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Int J Eat Disord. 2019 Feb;52(2):166-174. doi: 10.1002/eat.23012. Epub 2019 Jan 24.

Preserved white matter microstructure in adolescent patients with atypical anorexia nervosa.

Author information

1
Department of Neuroscience, Functional Pharmacology, Uppsala University, Uppsala, Sweden.
2
Department of Women's and Children's Health, Uppsala University, Uppsala, Sweden.
3
Department of Neuroscience, Child and Adolescent Psychiatry, Uppsala University, Uppsala, Sweden.
4
Department of Surgical Sciences, Radiology, Uppsala University, Uppsala, Sweden.
5
Department of Human Biology, University of Cape Town, Cape Town, South Africa.
6
School of Natural Sciences and Psychology, Research Centre for Brain & Behaviour, Liverpool, United Kingdom.

Abstract

OBJECTIVE:

Patients with atypical anorexia nervosa (AN) are often in the normal-weight range at presentation; however, signs of starvation and medical instability are not rare. White matter (WM) microstructural correlates of atypical AN have not yet been investigated, leaving an important gap in our knowledge regarding the neural pathogenesis of this disorder.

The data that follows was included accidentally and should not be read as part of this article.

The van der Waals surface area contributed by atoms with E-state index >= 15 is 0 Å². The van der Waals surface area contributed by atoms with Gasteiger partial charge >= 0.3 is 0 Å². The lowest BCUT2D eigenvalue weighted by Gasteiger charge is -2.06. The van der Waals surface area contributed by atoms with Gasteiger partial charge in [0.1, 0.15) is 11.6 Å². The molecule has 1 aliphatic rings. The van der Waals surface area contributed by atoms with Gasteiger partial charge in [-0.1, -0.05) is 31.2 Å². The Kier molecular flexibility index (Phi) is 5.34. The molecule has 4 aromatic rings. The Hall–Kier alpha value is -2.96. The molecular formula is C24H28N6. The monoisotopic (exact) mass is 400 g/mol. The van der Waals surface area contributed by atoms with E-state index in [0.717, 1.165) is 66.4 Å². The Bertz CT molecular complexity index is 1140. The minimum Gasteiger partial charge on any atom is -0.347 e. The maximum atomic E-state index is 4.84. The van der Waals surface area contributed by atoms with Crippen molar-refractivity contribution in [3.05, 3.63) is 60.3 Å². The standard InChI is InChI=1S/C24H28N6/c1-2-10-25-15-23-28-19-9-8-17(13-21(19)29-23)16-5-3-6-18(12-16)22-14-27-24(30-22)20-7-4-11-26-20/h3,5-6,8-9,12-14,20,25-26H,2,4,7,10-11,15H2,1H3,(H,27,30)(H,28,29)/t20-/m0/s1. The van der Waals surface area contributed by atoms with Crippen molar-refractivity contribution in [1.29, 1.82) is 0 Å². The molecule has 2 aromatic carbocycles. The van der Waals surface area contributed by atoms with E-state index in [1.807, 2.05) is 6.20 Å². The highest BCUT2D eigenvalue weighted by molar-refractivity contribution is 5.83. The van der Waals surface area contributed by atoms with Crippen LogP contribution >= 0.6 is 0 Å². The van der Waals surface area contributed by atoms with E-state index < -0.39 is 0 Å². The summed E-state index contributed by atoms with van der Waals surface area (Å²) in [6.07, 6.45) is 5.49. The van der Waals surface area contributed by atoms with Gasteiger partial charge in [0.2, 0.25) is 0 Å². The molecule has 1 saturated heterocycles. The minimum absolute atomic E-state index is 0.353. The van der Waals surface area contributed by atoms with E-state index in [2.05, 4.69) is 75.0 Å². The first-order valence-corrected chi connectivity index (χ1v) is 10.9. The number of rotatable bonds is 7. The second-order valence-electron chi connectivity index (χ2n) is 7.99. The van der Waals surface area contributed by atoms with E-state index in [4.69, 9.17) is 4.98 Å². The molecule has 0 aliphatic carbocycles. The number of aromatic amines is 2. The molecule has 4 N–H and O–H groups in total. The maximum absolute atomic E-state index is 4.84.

METHOD:

We investigated WM microstructural integrity in 25 drug-naïve adolescent patients with atypical AN and 25 healthy controls, using diffusion tensor imaging (DTI) with a tract-based spatial statistics (TBSS) approach. Psychological variables related to the eating disorder and depressive symptoms were also evaluated by administering the eating disorder examination questionnaire (EDE-Q) and the Montgomery-Åsberg depression rating scale (MADRS-S) respectively, to all participants.

RESULTS:

Patients and controls were in the normal-weight range and did not differ from the body mass index standard deviations for their age. No between groups difference in WM microstructure could be detected.

DISCUSSION:

Our findings support the hypothesis that brain structural alterations may not be associated to early-stage atypical AN. These findings also suggest that previous observations of alterations in WM microstructure in full syndrome AN may constitute state-related consequences of severe weight loss. Whether the preservation of WM structure is a pathogenetically discriminant feature of atypical AN or only an effect of a less severe nutritional disturbance, will have to be verified by future studies on larger samples, possibly directly comparing AN and atypical AN.

KEYWORDS:

adolescent; anorexia nervosa; brain; cognitive neuroscience; diffusion tensor imaging; feeding and eating disorders; neuroimaging

PMID:
30676658
PMCID:
PMC6590352
DOI:
10.1002/eat.23012
[Indexed for MEDLINE]
Free PMC Article

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